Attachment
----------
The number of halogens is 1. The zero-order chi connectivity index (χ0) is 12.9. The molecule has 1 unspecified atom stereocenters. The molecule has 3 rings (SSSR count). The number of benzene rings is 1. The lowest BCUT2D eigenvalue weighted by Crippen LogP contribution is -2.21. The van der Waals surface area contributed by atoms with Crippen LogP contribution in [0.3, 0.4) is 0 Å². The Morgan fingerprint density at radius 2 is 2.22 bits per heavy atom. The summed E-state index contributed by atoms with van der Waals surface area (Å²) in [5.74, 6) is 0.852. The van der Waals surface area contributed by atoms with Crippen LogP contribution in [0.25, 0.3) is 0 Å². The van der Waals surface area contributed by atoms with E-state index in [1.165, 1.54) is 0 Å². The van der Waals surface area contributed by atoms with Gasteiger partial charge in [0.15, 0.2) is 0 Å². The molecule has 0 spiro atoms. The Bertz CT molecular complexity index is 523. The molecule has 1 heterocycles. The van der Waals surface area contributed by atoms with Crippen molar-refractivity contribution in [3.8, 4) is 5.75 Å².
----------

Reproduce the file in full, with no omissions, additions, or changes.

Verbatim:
The number of halogens is 1. The zero-order chi connectivity index (χ0) is 12.9. The molecule has 1 unspecified atom stereocenters. The molecule has 3 rings (SSSR count). The number of benzene rings is 1. The lowest BCUT2D eigenvalue weighted by Crippen LogP contribution is -2.21. The van der Waals surface area contributed by atoms with Crippen LogP contribution in [0.3, 0.4) is 0 Å². The Morgan fingerprint density at radius 2 is 2.22 bits per heavy atom. The summed E-state index contributed by atoms with van der Waals surface area (Å²) in [5.74, 6) is 0.852. The van der Waals surface area contributed by atoms with Crippen LogP contribution in [0.25, 0.3) is 0 Å². The van der Waals surface area contributed by atoms with E-state index in [1.165, 1.54) is 0 Å². The van der Waals surface area contributed by atoms with Gasteiger partial charge in [0.15, 0.2) is 0 Å². The molecule has 0 spiro atoms. The Bertz CT molecular complexity index is 523. The molecule has 1 heterocycles. The van der Waals surface area contributed by atoms with Crippen molar-refractivity contribution in [3.8, 4) is 5.75 Å².